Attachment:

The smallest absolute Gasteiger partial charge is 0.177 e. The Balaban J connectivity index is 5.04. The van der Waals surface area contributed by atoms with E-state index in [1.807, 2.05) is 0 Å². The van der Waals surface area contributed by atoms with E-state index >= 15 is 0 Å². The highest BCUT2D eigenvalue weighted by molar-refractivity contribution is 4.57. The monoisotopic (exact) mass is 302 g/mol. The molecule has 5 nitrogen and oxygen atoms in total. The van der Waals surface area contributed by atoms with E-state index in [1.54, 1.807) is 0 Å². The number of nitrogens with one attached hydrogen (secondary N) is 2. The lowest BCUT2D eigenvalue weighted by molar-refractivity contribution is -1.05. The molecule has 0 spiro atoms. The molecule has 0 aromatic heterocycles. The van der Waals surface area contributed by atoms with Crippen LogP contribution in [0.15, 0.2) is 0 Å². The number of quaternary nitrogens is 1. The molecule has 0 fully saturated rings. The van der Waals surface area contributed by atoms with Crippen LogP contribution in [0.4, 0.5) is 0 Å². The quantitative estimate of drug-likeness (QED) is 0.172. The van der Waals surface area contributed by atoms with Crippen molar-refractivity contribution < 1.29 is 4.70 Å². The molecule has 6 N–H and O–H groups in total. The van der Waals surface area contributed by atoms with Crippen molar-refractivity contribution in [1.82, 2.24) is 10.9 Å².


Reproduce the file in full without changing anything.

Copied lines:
The smallest absolute Gasteiger partial charge is 0.177 e. The Balaban J connectivity index is 5.04. The van der Waals surface area contributed by atoms with E-state index in [1.807, 2.05) is 0 Å². The van der Waals surface area contributed by atoms with E-state index >= 15 is 0 Å². The highest BCUT2D eigenvalue weighted by molar-refractivity contribution is 4.57. The monoisotopic (exact) mass is 302 g/mol. The molecule has 5 nitrogen and oxygen atoms in total. The van der Waals surface area contributed by atoms with E-state index in [1.54, 1.807) is 0 Å². The number of nitrogens with one attached hydrogen (secondary N) is 2. The lowest BCUT2D eigenvalue weighted by molar-refractivity contribution is -1.05. The molecule has 0 spiro atoms. The molecule has 0 aromatic heterocycles. The van der Waals surface area contributed by atoms with Crippen LogP contribution in [0.15, 0.2) is 0 Å². The number of quaternary nitrogens is 1. The molecule has 0 fully saturated rings. The van der Waals surface area contributed by atoms with Crippen LogP contribution in [0.4, 0.5) is 0 Å². The quantitative estimate of drug-likeness (QED) is 0.172. The van der Waals surface area contributed by atoms with Crippen molar-refractivity contribution < 1.29 is 4.70 Å². The molecule has 6 N–H and O–H groups in total. The van der Waals surface area contributed by atoms with Crippen molar-refractivity contribution in [1.82, 2.24) is 10.9 Å².